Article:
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December 31, 1932


JAMA. 1932;99(27):2234-2237. doi:10.1001/jama.1932.02740790004002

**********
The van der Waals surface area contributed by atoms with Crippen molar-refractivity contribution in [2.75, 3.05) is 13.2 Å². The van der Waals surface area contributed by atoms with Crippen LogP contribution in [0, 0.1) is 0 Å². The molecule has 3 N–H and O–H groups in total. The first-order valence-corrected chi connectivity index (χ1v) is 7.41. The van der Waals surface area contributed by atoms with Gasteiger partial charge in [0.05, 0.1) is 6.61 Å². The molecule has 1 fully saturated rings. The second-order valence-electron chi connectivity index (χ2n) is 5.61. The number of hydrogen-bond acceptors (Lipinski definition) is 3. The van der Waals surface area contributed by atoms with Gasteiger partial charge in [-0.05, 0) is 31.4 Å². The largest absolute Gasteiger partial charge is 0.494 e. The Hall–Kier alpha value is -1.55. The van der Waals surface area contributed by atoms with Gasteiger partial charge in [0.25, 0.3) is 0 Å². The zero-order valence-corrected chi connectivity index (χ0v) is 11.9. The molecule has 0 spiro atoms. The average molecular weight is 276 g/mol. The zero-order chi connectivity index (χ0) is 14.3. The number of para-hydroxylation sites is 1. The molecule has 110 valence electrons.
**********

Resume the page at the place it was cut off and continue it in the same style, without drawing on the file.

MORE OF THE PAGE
The confusion which exists at present in the minds of most physicians in regard to the term irritable or unstable colon and its relationship to neurosis justifies a study such as this, which attempts to clarify the meaning of the term and to indicate its exact relationship to neurosis. Conditions described by the terms "spastic colitis," "intestinal neurosis," "nervous diarrhea," "constipation," "mucous colitis" and "dilatation of colon, cause unknown," in recent years have been placed by some gastro-enterologists in the more suitably designated and more comprehensive category of the "irritable or unstable" colon. The term "unstable," first suggested by Kantor, replaces "irritable," because in some phases of the condition decreased irritability rather than increased irritability is found. The fundamental factor in the condition is an imbalance between the nervous and the muscular apparatus of the colon, which results in a disturbance in its mechanical, and, to a lesser degree, its

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